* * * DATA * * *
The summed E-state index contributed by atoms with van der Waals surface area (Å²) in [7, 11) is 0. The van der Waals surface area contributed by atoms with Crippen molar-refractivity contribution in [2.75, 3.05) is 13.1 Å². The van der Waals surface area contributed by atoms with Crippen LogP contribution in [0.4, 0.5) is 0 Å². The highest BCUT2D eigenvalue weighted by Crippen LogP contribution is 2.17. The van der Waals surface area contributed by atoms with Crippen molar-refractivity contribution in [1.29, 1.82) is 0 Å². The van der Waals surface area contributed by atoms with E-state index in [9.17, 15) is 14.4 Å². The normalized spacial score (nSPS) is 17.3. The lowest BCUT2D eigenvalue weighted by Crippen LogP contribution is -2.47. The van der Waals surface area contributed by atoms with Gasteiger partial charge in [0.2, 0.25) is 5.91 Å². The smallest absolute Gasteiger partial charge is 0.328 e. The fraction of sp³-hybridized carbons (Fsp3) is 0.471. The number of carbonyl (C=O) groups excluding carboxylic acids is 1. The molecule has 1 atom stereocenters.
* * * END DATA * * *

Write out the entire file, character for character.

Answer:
The summed E-state index contributed by atoms with van der Waals surface area (Å²) in [7, 11) is 0. The van der Waals surface area contributed by atoms with Crippen molar-refractivity contribution in [2.75, 3.05) is 13.1 Å². The van der Waals surface area contributed by atoms with Crippen LogP contribution in [0.4, 0.5) is 0 Å². The highest BCUT2D eigenvalue weighted by Crippen LogP contribution is 2.17. The van der Waals surface area contributed by atoms with Crippen molar-refractivity contribution in [1.29, 1.82) is 0 Å². The van der Waals surface area contributed by atoms with E-state index in [9.17, 15) is 14.4 Å². The normalized spacial score (nSPS) is 17.3. The lowest BCUT2D eigenvalue weighted by Crippen LogP contribution is -2.47. The van der Waals surface area contributed by atoms with Gasteiger partial charge in [0.2, 0.25) is 5.91 Å². The smallest absolute Gasteiger partial charge is 0.328 e. The fraction of sp³-hybridized carbons (Fsp3) is 0.471. The number of carbonyl (C=O) groups excluding carboxylic acids is 1. The molecule has 1 atom stereocenters.